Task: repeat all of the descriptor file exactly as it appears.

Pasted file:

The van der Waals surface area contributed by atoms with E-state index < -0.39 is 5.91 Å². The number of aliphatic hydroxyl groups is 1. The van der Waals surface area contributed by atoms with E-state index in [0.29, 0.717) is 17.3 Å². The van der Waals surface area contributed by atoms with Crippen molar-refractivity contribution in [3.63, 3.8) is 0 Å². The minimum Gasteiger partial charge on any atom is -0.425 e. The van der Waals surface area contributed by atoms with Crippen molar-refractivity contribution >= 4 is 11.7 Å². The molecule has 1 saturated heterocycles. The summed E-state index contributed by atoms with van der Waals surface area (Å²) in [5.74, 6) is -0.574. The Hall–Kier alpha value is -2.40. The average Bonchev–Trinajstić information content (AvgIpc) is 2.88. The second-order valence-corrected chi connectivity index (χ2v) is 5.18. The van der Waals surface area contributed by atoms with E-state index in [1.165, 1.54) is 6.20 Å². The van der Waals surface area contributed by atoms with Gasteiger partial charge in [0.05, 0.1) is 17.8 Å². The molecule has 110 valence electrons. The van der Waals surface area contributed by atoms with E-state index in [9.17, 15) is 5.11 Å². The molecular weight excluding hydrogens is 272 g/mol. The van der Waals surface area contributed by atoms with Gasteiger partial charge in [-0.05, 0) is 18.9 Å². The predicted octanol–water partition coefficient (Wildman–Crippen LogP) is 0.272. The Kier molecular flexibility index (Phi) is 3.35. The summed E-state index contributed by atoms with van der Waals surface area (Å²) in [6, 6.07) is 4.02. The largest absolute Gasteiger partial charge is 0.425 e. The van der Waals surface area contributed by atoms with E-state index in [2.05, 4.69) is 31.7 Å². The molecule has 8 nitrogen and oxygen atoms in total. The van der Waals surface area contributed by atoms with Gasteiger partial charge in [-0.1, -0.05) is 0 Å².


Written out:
The van der Waals surface area contributed by atoms with E-state index < -0.39 is 5.91 Å². The number of aliphatic hydroxyl groups is 1. The van der Waals surface area contributed by atoms with E-state index in [0.29, 0.717) is 17.3 Å². The van der Waals surface area contributed by atoms with Crippen molar-refractivity contribution in [3.63, 3.8) is 0 Å². The minimum Gasteiger partial charge on any atom is -0.425 e. The van der Waals surface area contributed by atoms with Crippen molar-refractivity contribution >= 4 is 11.7 Å². The molecule has 1 saturated heterocycles. The summed E-state index contributed by atoms with van der Waals surface area (Å²) in [5.74, 6) is -0.574. The Hall–Kier alpha value is -2.40. The average Bonchev–Trinajstić information content (AvgIpc) is 2.88. The second-order valence-corrected chi connectivity index (χ2v) is 5.18. The van der Waals surface area contributed by atoms with E-state index in [1.165, 1.54) is 6.20 Å². The van der Waals surface area contributed by atoms with Gasteiger partial charge in [0.05, 0.1) is 17.8 Å². The molecule has 110 valence electrons. The van der Waals surface area contributed by atoms with E-state index in [9.17, 15) is 5.11 Å². The molecular weight excluding hydrogens is 272 g/mol. The van der Waals surface area contributed by atoms with Gasteiger partial charge in [-0.05, 0) is 18.9 Å². The predicted octanol–water partition coefficient (Wildman–Crippen LogP) is 0.272. The Kier molecular flexibility index (Phi) is 3.35. The summed E-state index contributed by atoms with van der Waals surface area (Å²) in [6, 6.07) is 4.02. The largest absolute Gasteiger partial charge is 0.425 e. The van der Waals surface area contributed by atoms with E-state index in [2.05, 4.69) is 31.7 Å². The molecule has 8 nitrogen and oxygen atoms in total. The van der Waals surface area contributed by atoms with Gasteiger partial charge in [-0.1, -0.05) is 0 Å².